Gas-liquid chromatography-tandem mass spectrometry methodology for the quantitation of estrogenic contaminants in bile of fish exposed to wastewater treatment works effluents and from wild populations
Fenlon, Kate A.; Johnson, Andrew C.; Tyler, Charles R.; Hill, Elizabeth M.. 2010 Gas-liquid chromatography-tandem mass spectrometry methodology for the quantitation of estrogenic contaminants in bile of fish exposed to wastewater treatment works effluents and from wild populations. Journal of Chromatography A, 1217 (1). 112-118. 10.1016/j.chroma.2009.10.063Full text not available from this repository.
Fish can be exposed to a complex mixture of chemical contaminants arising from the exposure to wastewater treatment works (WwTWs) effluents. Some of these contaminants are estrogenic and have been associated with feminisation of male fish and the presence of populations containing intersex individuals. In order to assess the exposure of fish to feminising contaminants in receiving waters and effluents, an analytical method was developed to quantitate the major estrogenic substances present in fish bile, where many xenobiotics are excreted and concentrated. Estrogenic metabolites in bile were deconjugated using enzymatic hydrolysis and partially purified by solid-phase extraction. Steroidal and xeno- estrogens were derivatised to their trimethylsilyl ethers and quantitated by gas-liquid chromatography-mass spectrometry (GC-MSMS) using multiple reaction monitoring. The method was validated using spiked bile samples from immature female rainbow trout ( as well as bile from sexually mature roach (Rutilus rutilus) that had been exposed to either tap water or an undiluted estrogenic effluent for 10 days or captured from a river site downstream of a WwTWs effluent discharge. The mean recovery of target analytes from spiked bile was between 86.4-99.2% and the limit of detection was between 0.1-0.7 ng/ml bile for bisphenol A (BPA), 17β-estradiol E2), estrone (E1) and 17α-ethinylestradiol (EE2), 11, 60 and 327 ng/ml bile for branched nonyl chain isomeric mixtures of 4-nonylphenolethoxylate (NP1EO), 4-nonylphenol (NP) and 4-nonylphenoldiethoxylate (NP2EO) respectively. All target analytes were detected in bile from roach (mixed sex) exposed directly to a WwTWs effluent with mean concentrations between 8-108 µg/mL bile for nonylphenolics, 0.8-1.3 µg/mL for BPA, E2 and E1 and 21 ng/mL for EE2. With the exception of NP2EO all analytes were detected in at least 2 out of the 5 fish sampled from the River Thames at concentrations between 1-984 ng/mL. BPA and NPO1EO were detected in all three reference fish held in tap water indicating contamination from laboratory plastics. The work shows that analysis of 20-100 µL quantities of bile could be a useful approach in detecting exposure to mixtures of estrogenic contaminants taken up by fish from WwTW effluents and has the potential for monitoring the efficacy of remediation strategies that may be adopted for reduction of these endocrine disrupting chemicals in the environment.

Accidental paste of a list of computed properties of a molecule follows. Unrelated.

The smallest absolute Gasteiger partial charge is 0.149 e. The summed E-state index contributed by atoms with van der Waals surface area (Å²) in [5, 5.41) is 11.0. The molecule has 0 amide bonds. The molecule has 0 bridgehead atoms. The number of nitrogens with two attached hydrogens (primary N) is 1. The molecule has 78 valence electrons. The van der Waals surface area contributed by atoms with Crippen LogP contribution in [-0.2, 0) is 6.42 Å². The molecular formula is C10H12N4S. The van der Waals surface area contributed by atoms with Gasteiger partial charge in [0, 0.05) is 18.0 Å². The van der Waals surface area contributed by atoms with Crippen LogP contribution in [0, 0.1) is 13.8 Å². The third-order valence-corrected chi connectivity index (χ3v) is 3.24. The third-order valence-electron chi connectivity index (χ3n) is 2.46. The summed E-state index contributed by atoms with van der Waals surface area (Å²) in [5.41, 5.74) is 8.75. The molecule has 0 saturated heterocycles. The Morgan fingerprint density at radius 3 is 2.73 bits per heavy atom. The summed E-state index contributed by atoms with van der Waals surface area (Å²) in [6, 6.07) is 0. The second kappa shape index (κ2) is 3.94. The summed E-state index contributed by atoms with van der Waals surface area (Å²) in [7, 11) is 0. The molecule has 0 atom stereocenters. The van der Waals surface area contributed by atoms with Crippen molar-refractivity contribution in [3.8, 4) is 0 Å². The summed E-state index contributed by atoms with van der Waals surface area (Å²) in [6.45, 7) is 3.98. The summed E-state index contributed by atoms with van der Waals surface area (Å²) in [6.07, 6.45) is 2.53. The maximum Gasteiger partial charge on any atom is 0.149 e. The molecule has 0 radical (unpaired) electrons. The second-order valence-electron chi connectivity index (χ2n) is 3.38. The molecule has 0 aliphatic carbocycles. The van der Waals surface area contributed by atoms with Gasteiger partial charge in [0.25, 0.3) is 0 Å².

|Programmes:||CEH Topics & Objectives 2009 onwards > Water > WA Topic 2 - Ecohydrological Processes > WA - 2.1 - Identify and quantify sources, fluxes and pathways of water, chemicals ...|
|NORA Subject Terms:||Ecology and Environment
|Date made live:||20 Apr 2010 13:42|
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